Essex County Fire and Rescue Service


Fire Service has exceptionally busy week during heatwave

While the heatwave brought record temperatures for the UK, Essex County Fire and Rescue Service had an exceptionally busy week with almost triple its usual calls and incidents for this time of year.

From Saturday 16 July to Thursday 21 July, Essex County Fire and Rescue Service attended 629 incidents. This included 354 fires. 

On Monday and Tuesday, two of the hottest days the UK has ever seen, the Service’s Control Room received 750 calls and crews attended 350 incidents. 

At one point on Tuesday, the Service attended 26 concurrent incidents with 34 crews tackling fires across the county. 

While facing high demand in Essex, the Service was also called to assist colleagues in London Fire Brigade. Essex sent 10 fire engines, a water bowser and an off-road vehicle to London while colleagues faced one of their busiest days on record. 

Rick Hylton, Chief Fire Officer/Chief Executive at Essex County Fire and Rescue Service, said: “I am immensely proud of the extraordinary efforts and dedication displayed by our Service this week, in not only protecting Essex but supporting neighbouring counties. 

“Weeks like this remind me what a fantastic profession we work in. Colleagues from across the Service have been pulling together to keep the public safe. My appreciation is with them all, their families and their on-call employers for releasing their staff to crew fire engines.

“I’d like to thank the public, we’ve been so grateful for your support and generosity this week. Whether it’s been sharing your thanks online or in person or bringing cold refreshments to our crews on scene, your support is always gratefully received. You are the reason we’re in our roles, keeping you safe is at the heart of what we do.

“We’ll need your continued support throughout the weekend as temperatures rise again. Please be extra cautious during the hot and dry weather to help us prevent incidents across Essex.”

Please follow the Service’s safety advice to help prevent incidents: 

  • The most common causes of grass fires are cigarettes, bonfires, barbecues and discarded glass bottles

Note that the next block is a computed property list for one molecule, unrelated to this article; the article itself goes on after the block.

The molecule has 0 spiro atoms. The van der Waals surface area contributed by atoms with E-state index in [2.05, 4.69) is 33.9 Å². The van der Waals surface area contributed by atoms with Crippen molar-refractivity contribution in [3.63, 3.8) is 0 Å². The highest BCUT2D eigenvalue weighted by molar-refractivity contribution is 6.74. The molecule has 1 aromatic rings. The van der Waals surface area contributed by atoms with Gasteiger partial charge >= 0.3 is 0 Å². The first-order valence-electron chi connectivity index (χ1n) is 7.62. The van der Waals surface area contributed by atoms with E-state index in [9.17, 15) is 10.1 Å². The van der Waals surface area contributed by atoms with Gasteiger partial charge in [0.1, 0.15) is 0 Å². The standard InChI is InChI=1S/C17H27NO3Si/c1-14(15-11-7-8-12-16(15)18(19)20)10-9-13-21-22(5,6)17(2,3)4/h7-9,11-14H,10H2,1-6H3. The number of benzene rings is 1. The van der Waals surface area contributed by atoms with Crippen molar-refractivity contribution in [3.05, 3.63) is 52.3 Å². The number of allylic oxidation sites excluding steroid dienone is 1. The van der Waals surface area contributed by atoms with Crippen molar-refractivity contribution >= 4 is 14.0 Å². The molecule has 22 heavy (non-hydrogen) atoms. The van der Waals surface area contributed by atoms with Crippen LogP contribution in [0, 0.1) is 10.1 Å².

• Cigarettes dropped on dry grass that have not been properly extinguished or cigarettes thrown from car windows can start a fire. Many roads are banked by or near to grassland, and these can be easily set on fire by a cigarette in dry weather
  • The Service recommends holding off on having bonfires until there has been more rain. It only takes an ember from a bonfire to catch in the slightest breeze and set fire to dry vegetations, sheds, fences, trees etc.
  • Barbecues can cause fires when smouldering ash and embers are carried by the wind onto areas of dry grass. Disposable barbecues that have been discarded and abandoned can also cause fires as they will continue to retain heat after use – they should be cooled before being properly disposed of
  • Glass left in parks or on embankments can start fires too. Glass can magnify the sun and start a fire
  • If you see dry grass smouldering, please call 999 and report it immediately to prevent the fire from spreading! 
  • Don’t jump into open water – if you don’t know how deep it is or what’s in it, it’s not worth the risk. If you get into trouble – remember to float to live and try to alert others


You can read about some of the incidents Essex County Fire and Rescue Service attended here: 

Could you be an on-call firefighter?

Did you know that more than two thirds of fire stations in Essex are crewed by on-call firefighters. 

On-call firefighters are people who live or work within 5 minutes of an on-call fire station and respond to incidents in their area when they are paged. They have day jobs and busy lives outside of the fire service and are paid to help keep their communities safe. 

If you live or work within 5 minutes of an on-call fire station, you could be an on-call firefighter. 

Find out more about the role and how to apply at 

Page updated Friday 22 July 2022

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